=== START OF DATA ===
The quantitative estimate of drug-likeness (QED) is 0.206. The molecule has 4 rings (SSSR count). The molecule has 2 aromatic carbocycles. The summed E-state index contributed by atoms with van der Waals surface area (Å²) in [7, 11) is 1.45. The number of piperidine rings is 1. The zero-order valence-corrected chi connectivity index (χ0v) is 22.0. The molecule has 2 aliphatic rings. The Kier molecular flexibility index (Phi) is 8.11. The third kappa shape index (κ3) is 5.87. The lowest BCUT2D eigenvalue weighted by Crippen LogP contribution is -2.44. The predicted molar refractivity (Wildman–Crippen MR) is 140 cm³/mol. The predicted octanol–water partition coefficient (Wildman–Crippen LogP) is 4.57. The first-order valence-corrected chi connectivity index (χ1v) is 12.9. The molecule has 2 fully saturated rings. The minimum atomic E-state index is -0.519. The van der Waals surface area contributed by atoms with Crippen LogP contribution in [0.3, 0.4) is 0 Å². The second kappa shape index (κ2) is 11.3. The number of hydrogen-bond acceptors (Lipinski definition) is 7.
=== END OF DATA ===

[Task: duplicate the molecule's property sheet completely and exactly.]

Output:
The quantitative estimate of drug-likeness (QED) is 0.206. The molecule has 4 rings (SSSR count). The molecule has 2 aromatic carbocycles. The summed E-state index contributed by atoms with van der Waals surface area (Å²) in [7, 11) is 1.45. The number of piperidine rings is 1. The zero-order valence-corrected chi connectivity index (χ0v) is 22.0. The molecule has 2 aliphatic rings. The Kier molecular flexibility index (Phi) is 8.11. The third kappa shape index (κ3) is 5.87. The lowest BCUT2D eigenvalue weighted by Crippen LogP contribution is -2.44. The predicted molar refractivity (Wildman–Crippen MR) is 140 cm³/mol. The predicted octanol–water partition coefficient (Wildman–Crippen LogP) is 4.57. The first-order valence-corrected chi connectivity index (χ1v) is 12.9. The molecule has 2 fully saturated rings. The minimum atomic E-state index is -0.519. The van der Waals surface area contributed by atoms with Crippen LogP contribution in [0.3, 0.4) is 0 Å². The second kappa shape index (κ2) is 11.3. The number of hydrogen-bond acceptors (Lipinski definition) is 7.